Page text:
The Samsung C34G55T from the Odyssey G5 line-up is a 34″ 3440×1440 165Hz ultrawide gaming monitor based on a 1000R curved VA panel.
It’s a bit pricier than the 1500R alternatives yet it doesn’t support a wide color gamut, but some users who prefer the steeper screen curvature to color vibrancy might find that to be a worthy trade-off.
Sadly, the pixel response time speed is slower than that of the popular Odyssey G7 models, and more in line with the standard VA panel performance.
The Samsung C34G55T is yet another 34″ 3440×1440 ultrawide curved gaming monitor with a high refresh rate.
What differentiates this model from the majority, however, is the fact that it has a more aggressively 1000R curved VA panel.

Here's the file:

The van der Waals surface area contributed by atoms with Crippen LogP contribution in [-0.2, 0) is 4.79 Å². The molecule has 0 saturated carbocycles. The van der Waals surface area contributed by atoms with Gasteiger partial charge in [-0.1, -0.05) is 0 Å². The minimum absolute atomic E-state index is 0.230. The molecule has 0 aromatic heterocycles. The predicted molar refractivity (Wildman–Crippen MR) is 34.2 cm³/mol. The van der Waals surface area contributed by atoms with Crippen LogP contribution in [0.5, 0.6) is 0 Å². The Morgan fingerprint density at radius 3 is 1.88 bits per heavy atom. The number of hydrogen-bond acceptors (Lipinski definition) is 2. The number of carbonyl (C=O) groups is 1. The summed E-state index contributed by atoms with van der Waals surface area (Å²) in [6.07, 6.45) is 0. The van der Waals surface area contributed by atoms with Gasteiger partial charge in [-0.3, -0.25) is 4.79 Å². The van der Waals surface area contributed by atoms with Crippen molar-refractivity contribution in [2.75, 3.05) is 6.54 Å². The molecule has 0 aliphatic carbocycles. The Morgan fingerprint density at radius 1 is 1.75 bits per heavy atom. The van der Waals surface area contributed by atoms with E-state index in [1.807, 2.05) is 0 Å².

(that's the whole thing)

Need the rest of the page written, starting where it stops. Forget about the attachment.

The Samsung Odyssey G5 ultrawide monitor uses a VA (Vertical Alignment) panel with a high 2,500:1 static contrast ratio for deep and inky blacks, which makes blacks on IPS panel monitors appear grayish in comparison.
On top of that, there’s no IPS glow, making the viewing experience all the better, especially in dark or dim-lit rooms where the high contrast ratio can really bring out the details in the shadows of the image.
Of course, IPS displays have their advantages too, such as wider viewing angles, more consistent colors and usually faster pixel response time speed.
In fact, the Samsung C34G55T covers only the basic sRGB color space, so while the colors are accurate when viewing sRGB content (which includes most games and web content), some users might be bothered by the lack of some extra color vibrancy and saturation provided by some of the alternative ultrawides at this price range.